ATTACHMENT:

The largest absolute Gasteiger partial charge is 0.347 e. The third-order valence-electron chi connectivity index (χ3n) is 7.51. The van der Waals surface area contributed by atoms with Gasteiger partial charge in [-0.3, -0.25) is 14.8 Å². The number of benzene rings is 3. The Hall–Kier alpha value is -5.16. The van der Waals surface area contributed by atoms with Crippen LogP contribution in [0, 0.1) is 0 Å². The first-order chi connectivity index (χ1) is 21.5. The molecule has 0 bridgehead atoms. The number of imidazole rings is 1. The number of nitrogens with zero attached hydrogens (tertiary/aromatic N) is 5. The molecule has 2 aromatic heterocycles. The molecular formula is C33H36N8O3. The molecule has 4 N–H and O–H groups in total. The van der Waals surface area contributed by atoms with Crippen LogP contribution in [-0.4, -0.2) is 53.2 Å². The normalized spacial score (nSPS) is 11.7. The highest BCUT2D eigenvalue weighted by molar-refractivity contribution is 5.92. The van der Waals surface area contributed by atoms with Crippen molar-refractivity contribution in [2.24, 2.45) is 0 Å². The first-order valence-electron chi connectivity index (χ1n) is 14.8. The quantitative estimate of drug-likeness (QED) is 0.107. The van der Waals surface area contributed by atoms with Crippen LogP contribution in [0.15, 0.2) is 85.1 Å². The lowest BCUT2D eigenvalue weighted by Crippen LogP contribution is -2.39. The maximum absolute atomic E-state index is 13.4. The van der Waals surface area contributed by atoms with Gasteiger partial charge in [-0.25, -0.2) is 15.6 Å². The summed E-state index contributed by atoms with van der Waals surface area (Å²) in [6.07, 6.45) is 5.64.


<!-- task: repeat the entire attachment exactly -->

The largest absolute Gasteiger partial charge is 0.347 e. The third-order valence-electron chi connectivity index (χ3n) is 7.51. The van der Waals surface area contributed by atoms with Gasteiger partial charge in [-0.3, -0.25) is 14.8 Å². The number of benzene rings is 3. The Hall–Kier alpha value is -5.16. The van der Waals surface area contributed by atoms with Crippen LogP contribution in [0, 0.1) is 0 Å². The first-order chi connectivity index (χ1) is 21.5. The molecule has 0 bridgehead atoms. The number of imidazole rings is 1. The number of nitrogens with zero attached hydrogens (tertiary/aromatic N) is 5. The molecule has 2 aromatic heterocycles. The molecular formula is C33H36N8O3. The molecule has 4 N–H and O–H groups in total. The van der Waals surface area contributed by atoms with Crippen LogP contribution in [-0.4, -0.2) is 53.2 Å². The normalized spacial score (nSPS) is 11.7. The highest BCUT2D eigenvalue weighted by molar-refractivity contribution is 5.92. The van der Waals surface area contributed by atoms with Crippen molar-refractivity contribution in [2.24, 2.45) is 0 Å². The first-order valence-electron chi connectivity index (χ1n) is 14.8. The quantitative estimate of drug-likeness (QED) is 0.107. The van der Waals surface area contributed by atoms with Crippen LogP contribution in [0.15, 0.2) is 85.1 Å². The lowest BCUT2D eigenvalue weighted by Crippen LogP contribution is -2.39. The maximum absolute atomic E-state index is 13.4. The van der Waals surface area contributed by atoms with Gasteiger partial charge in [-0.25, -0.2) is 15.6 Å². The summed E-state index contributed by atoms with van der Waals surface area (Å²) in [6.07, 6.45) is 5.64.